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Getting around taxes on inherited IRAs

On Behalf of | Sep 16, 2021 | Tax Planning

Planning ahead involves not only providing for yourself in retirement, but also taking care of your loved ones when you are no longer there. With so many changes in tax laws taking place in recent years, estate planning in New York and elsewhere is an involved process that can take some maneuvering in order to preserve a legacy for the future.

Although some laws have benefitted gifting and estate taxation, more recent changes are limiting how non-spouse beneficiaries may access inherited IRAs. For residents of Nassau and Suffolk counties, it is important to understand the tax implications of these new laws so that they can begin planning ahead.

The “stretch” IRA

Under the old IRS rules, when an individual named their children as beneficiaries of an IRA account such as a 403(b) or 401(k), those or other non-spouse family members could spread out the withdrawal of required minimum distributions over the course of a lifetime.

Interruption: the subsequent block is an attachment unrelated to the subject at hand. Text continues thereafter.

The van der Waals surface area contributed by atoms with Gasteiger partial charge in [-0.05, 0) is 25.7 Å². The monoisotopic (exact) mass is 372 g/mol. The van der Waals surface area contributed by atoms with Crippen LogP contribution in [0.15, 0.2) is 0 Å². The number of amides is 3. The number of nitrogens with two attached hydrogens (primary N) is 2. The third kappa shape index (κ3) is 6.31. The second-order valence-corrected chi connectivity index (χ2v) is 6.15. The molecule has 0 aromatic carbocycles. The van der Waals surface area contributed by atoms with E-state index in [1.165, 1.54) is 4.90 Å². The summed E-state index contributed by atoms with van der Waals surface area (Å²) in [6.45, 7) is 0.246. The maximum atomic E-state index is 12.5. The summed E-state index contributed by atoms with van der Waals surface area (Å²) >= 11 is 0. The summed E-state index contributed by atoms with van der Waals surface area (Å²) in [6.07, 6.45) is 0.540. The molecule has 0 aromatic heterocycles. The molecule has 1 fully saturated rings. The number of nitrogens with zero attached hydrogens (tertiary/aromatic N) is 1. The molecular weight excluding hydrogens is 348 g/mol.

This kind of legacy was called a “stretch” IRA. Beneficiaries could choose this option, as the IRS provided a timetable for required minimum distributions based on the age and estimated life expectancy of the beneficiary.

New rules, new planning

In 2019, new regulations changes how beneficiaries may access the accounts of a decedent who passed away after January 1, 2020. Now, children or other non-spouse beneficiaries have to deplete the inheritance by the end of the tenth year of their relative’s passing. Otherwise, the IRS will impose a 50% penalty tax on the amount remaining.

Under the new rules, even if a beneficiary chooses to spread out distributions over ten years, and depending on the yearly amount, the tax rate on the withdrawal could skyrocket, possibly jumping from 12% to 22% or more.

There are exceptions to the new regulations for disabled beneficiaries, those who are less than ten years younger than the decedent, and minor beneficiaries whose ten-year payout only begins when they reach adulthood.

Spouses may still take RMDs, but they should also fulfill any RMD the deceased owed in the IRA to avoid a 50% penalty on the remainder. They can also choose to remain a beneficiary on the account, which will delay the requirement that they begin taking RMDs.

Other options for spousal beneficiaries are to become the owner of the IRA, again delaying the necessity to begin RMDs, or rolling over the money into an existing IRA. For the surviving spouse who is under 59 ½ years of age, it is important to remember that there is a 10% penalty for early withdrawals.